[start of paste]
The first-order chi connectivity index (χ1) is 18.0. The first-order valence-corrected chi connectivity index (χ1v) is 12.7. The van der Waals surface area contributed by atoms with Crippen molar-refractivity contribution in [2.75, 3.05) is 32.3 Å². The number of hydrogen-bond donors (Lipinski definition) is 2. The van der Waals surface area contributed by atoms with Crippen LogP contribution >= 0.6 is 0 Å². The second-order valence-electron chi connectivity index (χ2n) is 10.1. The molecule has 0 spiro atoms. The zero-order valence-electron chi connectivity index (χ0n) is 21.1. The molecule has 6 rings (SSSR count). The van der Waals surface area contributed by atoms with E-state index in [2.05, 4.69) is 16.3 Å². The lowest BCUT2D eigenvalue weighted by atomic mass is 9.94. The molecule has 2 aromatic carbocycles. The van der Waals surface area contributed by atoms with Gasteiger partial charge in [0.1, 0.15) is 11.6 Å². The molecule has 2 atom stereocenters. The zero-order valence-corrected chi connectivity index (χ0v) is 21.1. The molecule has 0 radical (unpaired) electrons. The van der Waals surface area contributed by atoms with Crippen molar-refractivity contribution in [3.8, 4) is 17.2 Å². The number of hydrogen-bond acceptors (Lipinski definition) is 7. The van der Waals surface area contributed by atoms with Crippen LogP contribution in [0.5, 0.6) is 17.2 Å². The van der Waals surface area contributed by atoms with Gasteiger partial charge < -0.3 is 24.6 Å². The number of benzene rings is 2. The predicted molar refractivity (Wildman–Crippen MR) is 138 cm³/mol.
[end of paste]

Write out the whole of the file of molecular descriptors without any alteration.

The first-order chi connectivity index (χ1) is 18.0. The first-order valence-corrected chi connectivity index (χ1v) is 12.7. The van der Waals surface area contributed by atoms with Crippen molar-refractivity contribution in [2.75, 3.05) is 32.3 Å². The number of hydrogen-bond donors (Lipinski definition) is 2. The van der Waals surface area contributed by atoms with Crippen LogP contribution >= 0.6 is 0 Å². The second-order valence-electron chi connectivity index (χ2n) is 10.1. The molecule has 0 spiro atoms. The zero-order valence-electron chi connectivity index (χ0n) is 21.1. The molecule has 6 rings (SSSR count). The van der Waals surface area contributed by atoms with E-state index in [2.05, 4.69) is 16.3 Å². The lowest BCUT2D eigenvalue weighted by atomic mass is 9.94. The molecule has 2 aromatic carbocycles. The van der Waals surface area contributed by atoms with Gasteiger partial charge in [0.1, 0.15) is 11.6 Å². The molecule has 2 atom stereocenters. The zero-order valence-corrected chi connectivity index (χ0v) is 21.1. The molecule has 0 radical (unpaired) electrons. The van der Waals surface area contributed by atoms with Crippen molar-refractivity contribution in [3.8, 4) is 17.2 Å². The number of hydrogen-bond acceptors (Lipinski definition) is 7. The van der Waals surface area contributed by atoms with Crippen LogP contribution in [0.5, 0.6) is 17.2 Å². The van der Waals surface area contributed by atoms with Gasteiger partial charge < -0.3 is 24.6 Å². The number of benzene rings is 2. The predicted molar refractivity (Wildman–Crippen MR) is 138 cm³/mol.